How the World Works is feeling a little stupid today. Remember my post from Monday, exploring why diesel was so much more expensive than gasoline? Robert Bryce, the author of "Gusher of Lies: The Dangerous Delusions of 'Energy Independence'" and occasional contributor to Salon, sent me an e-mail reminding me that he had explored this question in detail, more than two years ago, for Salon. Oops.
At the time diesel cost only $3.12 a gallon, pretty similar to what gasoline cost. But here's the opening line of the original article.
If Americans are hurting from $3 gasoline, wait till they feel the pain of $4, or even $5, diesel fuel.
Bryce nails the story. There's not a line in the piece that doesn't hold up today, two and a half years later, which is a hard thing to do when writing about energy.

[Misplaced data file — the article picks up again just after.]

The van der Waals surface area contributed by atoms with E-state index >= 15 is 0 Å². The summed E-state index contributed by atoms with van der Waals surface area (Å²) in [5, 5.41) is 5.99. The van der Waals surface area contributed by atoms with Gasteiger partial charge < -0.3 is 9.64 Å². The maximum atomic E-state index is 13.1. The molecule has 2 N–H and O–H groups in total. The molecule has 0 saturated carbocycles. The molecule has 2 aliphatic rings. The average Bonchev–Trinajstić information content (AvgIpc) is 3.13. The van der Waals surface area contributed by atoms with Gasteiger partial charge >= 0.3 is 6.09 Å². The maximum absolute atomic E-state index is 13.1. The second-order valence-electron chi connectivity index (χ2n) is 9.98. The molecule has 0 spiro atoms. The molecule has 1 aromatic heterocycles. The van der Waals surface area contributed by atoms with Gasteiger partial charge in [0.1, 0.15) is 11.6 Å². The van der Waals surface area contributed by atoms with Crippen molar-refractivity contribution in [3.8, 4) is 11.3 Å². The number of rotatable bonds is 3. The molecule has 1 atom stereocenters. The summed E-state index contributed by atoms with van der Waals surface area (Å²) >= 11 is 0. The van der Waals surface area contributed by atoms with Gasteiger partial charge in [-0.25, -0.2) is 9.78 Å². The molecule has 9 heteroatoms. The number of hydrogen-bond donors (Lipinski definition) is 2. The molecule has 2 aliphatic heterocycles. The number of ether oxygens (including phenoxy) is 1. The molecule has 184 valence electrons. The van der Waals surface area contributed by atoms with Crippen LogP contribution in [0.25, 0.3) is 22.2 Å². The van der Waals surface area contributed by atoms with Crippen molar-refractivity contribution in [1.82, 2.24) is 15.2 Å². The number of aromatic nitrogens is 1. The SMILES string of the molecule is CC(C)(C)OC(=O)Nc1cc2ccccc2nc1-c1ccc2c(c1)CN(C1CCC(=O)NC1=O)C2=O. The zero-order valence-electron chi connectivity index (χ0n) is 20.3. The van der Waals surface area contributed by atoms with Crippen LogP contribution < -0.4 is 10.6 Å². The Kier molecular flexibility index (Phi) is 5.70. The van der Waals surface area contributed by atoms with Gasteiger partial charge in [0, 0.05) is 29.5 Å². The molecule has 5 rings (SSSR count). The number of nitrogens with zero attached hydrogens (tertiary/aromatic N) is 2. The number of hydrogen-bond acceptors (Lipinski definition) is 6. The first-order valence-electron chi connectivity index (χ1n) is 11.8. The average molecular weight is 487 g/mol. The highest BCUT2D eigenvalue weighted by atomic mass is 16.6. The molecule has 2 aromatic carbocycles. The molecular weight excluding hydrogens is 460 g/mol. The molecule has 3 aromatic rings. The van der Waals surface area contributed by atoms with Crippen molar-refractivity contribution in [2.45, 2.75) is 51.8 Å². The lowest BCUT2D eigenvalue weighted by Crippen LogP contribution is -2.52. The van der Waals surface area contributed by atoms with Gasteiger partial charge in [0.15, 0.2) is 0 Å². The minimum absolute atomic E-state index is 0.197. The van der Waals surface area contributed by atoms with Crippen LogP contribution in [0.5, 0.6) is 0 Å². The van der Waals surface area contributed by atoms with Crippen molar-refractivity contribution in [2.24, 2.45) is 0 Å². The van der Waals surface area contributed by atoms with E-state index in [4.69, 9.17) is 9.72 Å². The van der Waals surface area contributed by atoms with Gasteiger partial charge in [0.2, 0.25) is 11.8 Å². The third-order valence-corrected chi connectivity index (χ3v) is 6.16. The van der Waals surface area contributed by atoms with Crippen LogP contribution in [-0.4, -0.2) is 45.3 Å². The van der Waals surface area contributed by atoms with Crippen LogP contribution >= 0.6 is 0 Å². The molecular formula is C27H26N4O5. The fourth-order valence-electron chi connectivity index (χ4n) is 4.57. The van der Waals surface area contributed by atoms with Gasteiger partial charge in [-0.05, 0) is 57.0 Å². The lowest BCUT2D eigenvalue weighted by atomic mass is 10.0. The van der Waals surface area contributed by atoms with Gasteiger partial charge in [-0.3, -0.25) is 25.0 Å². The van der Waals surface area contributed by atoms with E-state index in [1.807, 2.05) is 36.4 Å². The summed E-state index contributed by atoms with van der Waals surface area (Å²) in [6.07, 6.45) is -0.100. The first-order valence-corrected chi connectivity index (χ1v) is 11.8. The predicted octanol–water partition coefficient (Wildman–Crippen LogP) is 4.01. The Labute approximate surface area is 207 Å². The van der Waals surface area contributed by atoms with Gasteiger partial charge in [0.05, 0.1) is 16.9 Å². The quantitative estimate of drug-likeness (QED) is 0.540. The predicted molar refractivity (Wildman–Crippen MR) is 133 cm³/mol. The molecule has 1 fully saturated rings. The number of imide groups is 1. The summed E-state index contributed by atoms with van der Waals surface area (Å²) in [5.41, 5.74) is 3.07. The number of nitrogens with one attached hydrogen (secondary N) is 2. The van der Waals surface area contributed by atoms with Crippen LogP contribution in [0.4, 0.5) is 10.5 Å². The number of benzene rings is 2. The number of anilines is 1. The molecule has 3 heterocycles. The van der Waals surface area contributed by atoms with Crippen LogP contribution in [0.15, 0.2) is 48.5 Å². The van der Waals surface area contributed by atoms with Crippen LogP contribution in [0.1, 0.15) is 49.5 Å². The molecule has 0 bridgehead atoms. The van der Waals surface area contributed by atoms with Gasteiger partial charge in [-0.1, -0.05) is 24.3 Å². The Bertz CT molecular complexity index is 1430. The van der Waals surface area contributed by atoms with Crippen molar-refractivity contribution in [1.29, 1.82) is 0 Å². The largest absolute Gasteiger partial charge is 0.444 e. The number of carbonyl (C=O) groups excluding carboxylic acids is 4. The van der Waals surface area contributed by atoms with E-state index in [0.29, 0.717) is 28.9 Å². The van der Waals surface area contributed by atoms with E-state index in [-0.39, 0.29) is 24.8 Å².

Bryce also goes into much more depth than I did on the then-brand-new government mandate for ultra-low-sulfur diesel (ULSD), which significantly raised manufacturing costs for refiners. The United States, noted Bryce in his e-mail, can't import ULSD to satisfy domestic demand, because very few foreign refineries are capable of producing it. The opposite is actually true: New diesel regulations abroad are creating increased demand for American ULSD, which contributes even more to price pressure.
"In fact, industry analysts are saying that for the foreseeable future," wrote Bryce in a follow-up e-mail, "the Europeans will need to import clean diesel. And because their gasoline demand is much less than that of the U.S., they will be exporting gasoline -- with much of that coming to the U.S. market. Therefore, it's likely that gasoline prices will stay below those of diesel for a long time to come."